Deb Brumley

Deb Brumley

As a single mom of three kids for most of their growing up years, I flew so frequently by the seat of my pants, I should have carried an amateur pilot’s license.

There were many unexpected parenting challenges for this ‘late to the childrearing game’ mom, which had never been covered in the herd of books I read, leading up to early 30s momhood.

How to be in three places at the same time especially when the kids were attending three different schools, each in a different after school activity.

Finessing the polite way to powder one’s nose, when the baby is starving.

How to find a dentist after hours for a seven-year-old who knocked her front tooth out on the new Schwinn bike handlebars, but the only ER in town doesn’t “handle tooth issues.”

There was having the lights turned off when the light bill was credited to the ex-husband’s account and there was “nothing to be done until Monday,” according to the ‘Nurse Rachet’ of the city utility department, and it was son’s graduation night. You get it.

I had spent my entire life reading books and planning to be a writer, not a parent.

Once the decision was made to parent, I was sure I could solve it all using my accursed, incurable optimism and reading every parenting book our small-town library had in stock (this was before the invention of the world wide web). That type of narrow thinking is what any logical bookworm, childless would-be parent would think: books will solve all.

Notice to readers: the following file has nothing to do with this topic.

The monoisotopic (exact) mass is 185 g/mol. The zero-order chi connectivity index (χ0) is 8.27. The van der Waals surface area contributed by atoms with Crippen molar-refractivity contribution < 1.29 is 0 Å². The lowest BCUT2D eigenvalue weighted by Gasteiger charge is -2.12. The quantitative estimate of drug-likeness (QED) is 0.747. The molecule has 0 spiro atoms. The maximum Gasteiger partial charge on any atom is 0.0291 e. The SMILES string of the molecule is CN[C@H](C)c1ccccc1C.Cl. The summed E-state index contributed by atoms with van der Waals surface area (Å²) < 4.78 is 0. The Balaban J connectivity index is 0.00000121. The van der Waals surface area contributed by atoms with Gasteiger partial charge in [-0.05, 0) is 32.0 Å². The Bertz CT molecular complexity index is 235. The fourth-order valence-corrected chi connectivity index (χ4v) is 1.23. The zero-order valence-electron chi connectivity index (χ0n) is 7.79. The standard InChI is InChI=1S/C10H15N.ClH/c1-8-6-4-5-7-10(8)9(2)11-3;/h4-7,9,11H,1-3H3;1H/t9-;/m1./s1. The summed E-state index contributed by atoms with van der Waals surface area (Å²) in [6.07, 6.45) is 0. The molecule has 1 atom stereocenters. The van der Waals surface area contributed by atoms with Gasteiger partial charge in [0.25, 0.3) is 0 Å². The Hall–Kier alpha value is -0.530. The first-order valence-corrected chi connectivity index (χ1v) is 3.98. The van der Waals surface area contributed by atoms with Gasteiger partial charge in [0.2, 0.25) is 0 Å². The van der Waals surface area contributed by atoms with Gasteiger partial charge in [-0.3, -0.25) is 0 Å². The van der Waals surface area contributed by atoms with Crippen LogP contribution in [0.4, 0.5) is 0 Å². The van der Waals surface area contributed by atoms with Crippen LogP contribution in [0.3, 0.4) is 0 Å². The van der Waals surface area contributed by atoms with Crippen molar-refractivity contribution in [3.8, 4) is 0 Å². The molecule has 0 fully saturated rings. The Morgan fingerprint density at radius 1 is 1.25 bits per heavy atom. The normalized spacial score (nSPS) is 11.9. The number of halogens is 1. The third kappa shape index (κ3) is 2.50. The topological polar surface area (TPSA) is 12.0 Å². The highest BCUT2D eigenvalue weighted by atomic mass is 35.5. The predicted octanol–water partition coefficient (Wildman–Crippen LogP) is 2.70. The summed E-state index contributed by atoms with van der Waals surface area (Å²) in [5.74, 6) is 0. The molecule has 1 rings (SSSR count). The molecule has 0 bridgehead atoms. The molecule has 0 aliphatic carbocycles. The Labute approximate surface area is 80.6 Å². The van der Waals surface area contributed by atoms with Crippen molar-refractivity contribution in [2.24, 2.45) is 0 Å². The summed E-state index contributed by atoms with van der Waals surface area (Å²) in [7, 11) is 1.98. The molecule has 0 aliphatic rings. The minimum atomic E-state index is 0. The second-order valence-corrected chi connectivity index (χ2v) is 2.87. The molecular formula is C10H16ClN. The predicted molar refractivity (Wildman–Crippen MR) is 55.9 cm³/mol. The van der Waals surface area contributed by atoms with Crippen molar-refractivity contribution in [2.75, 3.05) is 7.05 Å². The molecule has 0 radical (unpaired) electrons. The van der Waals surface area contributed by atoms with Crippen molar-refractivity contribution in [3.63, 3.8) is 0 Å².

Wrong. Books affirmed I was doing it incorrectly or could do it better. Books showed organized baby drawers and pictures which matched the bedding and hung straight on the kid’s bedroom wall.

My first born slept in a sock drawer for a few weeks until we could afford a bassinet and second born was a night owl who didn’t fully wake until 6 p.m., when I began to fade.

Books were friends in the small of the night when I didn’t know how to rock my baby completely back to sleep and served as a perfect stepstool for the kids to stand on to brush their tiny teeth.

Books exposed me to the mad amount of creativity in the world. Finally, when I understood that, I also understood flying by the seat of my parental pants because I didn’t know how to do parenting decision making any better than I was doing, was creativity.

Here’s to appreciating the creativity in pants flying and dog-eared books.

Deb Brumley can be contacted at 509-837-4500, ext. 114 or email DBrumley@sunnysidesun.com

(1) comment

WendyCantu

I’m thankful I live in a time of Google and social media. I’ve been able to connect with so many “real” parents who are going through the same craziness and, too, realize parenting books are simply wonderful to use as coasters.

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